Heine was assuredly no fan of Kaiser Wilhelm or the developing Wilhelmine military-industrial state. He depicted the kaiser as foolish and militarism as a great consumer of money better spent on social programs to ease the social costs of industrialization and urbanization. Such criticism cost him. In 1899 Heine spent six months in jail on the charge of lese-majeste for his 1898 cartoon "Palestine," in which he attacked "Kaiser Wilhelm's recent embassy to Damascus ... as a 'useless crusade'" (29 October 1898, 241). The incident did not hurt Simplicissimus: Sales jumped from 15,000 to more than 80,000 for the offending issue, and from that point on the magazine became the most popular humor magazine in the country. By 1908 its circulation had risen to 100,000, twice that of its nearest rival, the more socially conservative and overtly political magazine Kladderadatsch, and "a figure surpassed by very few magazines in its period" with an appeal that "transcended class barriers" and seems to have extended to many walks of German life (Allen 1977, 20). Jail certainly did not constrain Heine's politics: Once released, he went on to attack Kaiser Wilhelm and his entourage "over sixty more times between 1899 and 1909" (Hiles 1996, 66-68).


Despite his criticism of the kaiser, Heine was a fervent German nationalist who, with no satirical intent, depicted Otto von Bismarck upon his death as a demigod ascending to heaven (Simplicissimus, 20 August 1898, 161). Although Heine may have had reservations about its cost, his cartoons supported the navy while lampooning the army, which is perhaps why Wilhelm jailed him only once. His cartoons also expressly and often viciously attacked the international actions of other great or near-great powers, with Great Britain singled out for particular criticism, most notably during the Boer War. While recognizing Great Britain's immense global power, Simplicissimus was harshly critical of that power, especially at times of geopolitical crisis. A major theme in Simplicissimus was that the English were an immoral folk who did not do their own dirty work: "For fifty shillings a day we can hire guys who will fight the greatest wars for the honor of our nation. No English gentleman will ever lower himself to this dirty business" (30 October 1899, 245).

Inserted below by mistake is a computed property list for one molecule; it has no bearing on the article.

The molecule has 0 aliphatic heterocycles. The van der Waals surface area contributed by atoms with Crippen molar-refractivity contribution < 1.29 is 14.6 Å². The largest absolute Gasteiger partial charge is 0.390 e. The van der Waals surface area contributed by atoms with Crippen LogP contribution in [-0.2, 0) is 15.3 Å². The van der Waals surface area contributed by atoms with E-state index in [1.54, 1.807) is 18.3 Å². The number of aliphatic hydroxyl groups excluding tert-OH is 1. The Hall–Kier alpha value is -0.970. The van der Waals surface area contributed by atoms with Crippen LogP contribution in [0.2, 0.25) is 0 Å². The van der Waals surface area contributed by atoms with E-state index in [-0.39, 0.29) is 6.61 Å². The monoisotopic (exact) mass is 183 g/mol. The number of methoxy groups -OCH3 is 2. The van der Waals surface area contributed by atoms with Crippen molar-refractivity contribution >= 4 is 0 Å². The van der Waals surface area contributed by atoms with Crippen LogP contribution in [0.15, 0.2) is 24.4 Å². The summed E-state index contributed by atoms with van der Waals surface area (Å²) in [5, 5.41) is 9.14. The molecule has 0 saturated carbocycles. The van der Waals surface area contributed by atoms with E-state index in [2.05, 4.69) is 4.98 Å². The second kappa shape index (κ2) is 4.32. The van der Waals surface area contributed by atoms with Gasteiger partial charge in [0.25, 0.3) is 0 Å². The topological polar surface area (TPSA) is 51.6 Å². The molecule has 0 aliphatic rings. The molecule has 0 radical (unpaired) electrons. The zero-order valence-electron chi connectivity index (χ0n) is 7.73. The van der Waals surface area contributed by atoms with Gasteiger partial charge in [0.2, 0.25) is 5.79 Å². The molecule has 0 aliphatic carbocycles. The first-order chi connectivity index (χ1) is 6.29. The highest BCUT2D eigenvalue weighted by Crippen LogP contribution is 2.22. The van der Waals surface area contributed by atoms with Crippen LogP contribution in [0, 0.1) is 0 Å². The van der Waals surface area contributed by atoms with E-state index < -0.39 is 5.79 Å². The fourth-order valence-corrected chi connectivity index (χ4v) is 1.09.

I follow two themes in this examination of the development of a popular will to power in Wilhelmine Germany as expressed in the illustrations in Simplicissimus. The first deals with the need for Germany to become a great and moral power to balance immoral Great Britain, a goal that required construction of a blue-water battle fleet. The second deals with Germany's increasing need for a European security partner as Great Britain abandoned its long-standing policy of "splendid isolation" in the 1890s and structured a series of appeasements, rapprochements, and alliances designed to deal with the rising power of Germany.